At the Vatican, a call to avoid 'biological extinction'.
Among those presenting during the three day conference are Partha Dasgupta of Cambridge University and Paul Ehrlich of Stanford University. Download their working paper on the sixth great extinction here.
Experts in biodiversity and extinction are gathering at the Vatican this week to discuss biological extinction—and how to save the natural world on which we all depend.
The conference focuses on the alarming signs, from various branches of science, that we are outstripping out planet's ability to sustain us. It follows on Pope Francis' 2015 encyclical, Laudato Si, calling for better care and concern for "our Common Home," as well as an Intergovernmental Panel on Climate Change report suggesting we are on a course to destroy up to 40 percent of biodiversity on Earth by century's end.
"The driving force of extinction, the ultimate cause of the current sixth mass extinction crisis is much too high a level of aggregate consumption."The conference is co-sponsored by the Pontifical Academy of Science and the Pontifical Academy of Social Science.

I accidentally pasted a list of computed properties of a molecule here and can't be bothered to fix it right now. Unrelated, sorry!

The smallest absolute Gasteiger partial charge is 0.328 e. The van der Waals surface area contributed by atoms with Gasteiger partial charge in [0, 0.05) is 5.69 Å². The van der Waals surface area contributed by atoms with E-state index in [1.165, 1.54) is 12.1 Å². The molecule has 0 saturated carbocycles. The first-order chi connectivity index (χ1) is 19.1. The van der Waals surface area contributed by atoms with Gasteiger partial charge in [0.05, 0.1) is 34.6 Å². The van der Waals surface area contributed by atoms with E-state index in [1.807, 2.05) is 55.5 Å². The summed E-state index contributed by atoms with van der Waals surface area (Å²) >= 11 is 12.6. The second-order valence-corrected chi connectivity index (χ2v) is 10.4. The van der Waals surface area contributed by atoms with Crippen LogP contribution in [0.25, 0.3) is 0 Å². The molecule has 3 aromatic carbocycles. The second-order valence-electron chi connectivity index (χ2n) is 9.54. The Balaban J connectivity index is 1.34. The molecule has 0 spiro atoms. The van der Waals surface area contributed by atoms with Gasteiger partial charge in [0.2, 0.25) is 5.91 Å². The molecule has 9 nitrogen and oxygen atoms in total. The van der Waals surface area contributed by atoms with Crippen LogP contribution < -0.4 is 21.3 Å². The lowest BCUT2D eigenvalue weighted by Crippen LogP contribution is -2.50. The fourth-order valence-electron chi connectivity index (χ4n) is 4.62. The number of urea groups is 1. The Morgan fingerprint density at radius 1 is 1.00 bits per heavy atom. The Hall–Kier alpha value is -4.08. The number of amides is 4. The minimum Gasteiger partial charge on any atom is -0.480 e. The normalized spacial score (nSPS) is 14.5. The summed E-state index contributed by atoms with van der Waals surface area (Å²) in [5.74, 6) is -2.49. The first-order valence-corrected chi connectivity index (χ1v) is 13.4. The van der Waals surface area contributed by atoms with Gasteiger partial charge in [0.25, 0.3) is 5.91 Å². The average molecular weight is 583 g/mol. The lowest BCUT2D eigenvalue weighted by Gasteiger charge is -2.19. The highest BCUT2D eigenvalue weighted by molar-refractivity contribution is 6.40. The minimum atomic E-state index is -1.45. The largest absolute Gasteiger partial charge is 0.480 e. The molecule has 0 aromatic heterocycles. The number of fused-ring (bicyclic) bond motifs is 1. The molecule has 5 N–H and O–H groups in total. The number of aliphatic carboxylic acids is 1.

"Our desire for enhanced consumption grows more rapidly than our population, and Earth cannot sustain it," the sponsors say. "Nothing less than a reordering of our priorities based on a moral revolution can succeed in maintaining the world in such a way as to resemble the conditions we have enjoyed here."
Among those presenting during the three day conference are Partha Dasgupta of Cambridge University and Paul Ehrlich of Stanford University, who make the case that we are experiencing the sixth mass extinction of plant and animal life the globe has seen—with considerable consequences for humanity.
The authors have given Environmental Health News permission to post a draft of their paper online. You can download it here.
"In sum, the driving force of extinction, the ultimate cause of the current sixth mass extinction crisis is much too high a level of aggregate consumption – produced by human numbers multiplied by too high a level of consumption among the rich," they write. "But demand cannot exceed supply indefinitely."
"Translated into the language of equity, humanity's enormous success in recent decades is very likely to have been a down payment for future failure."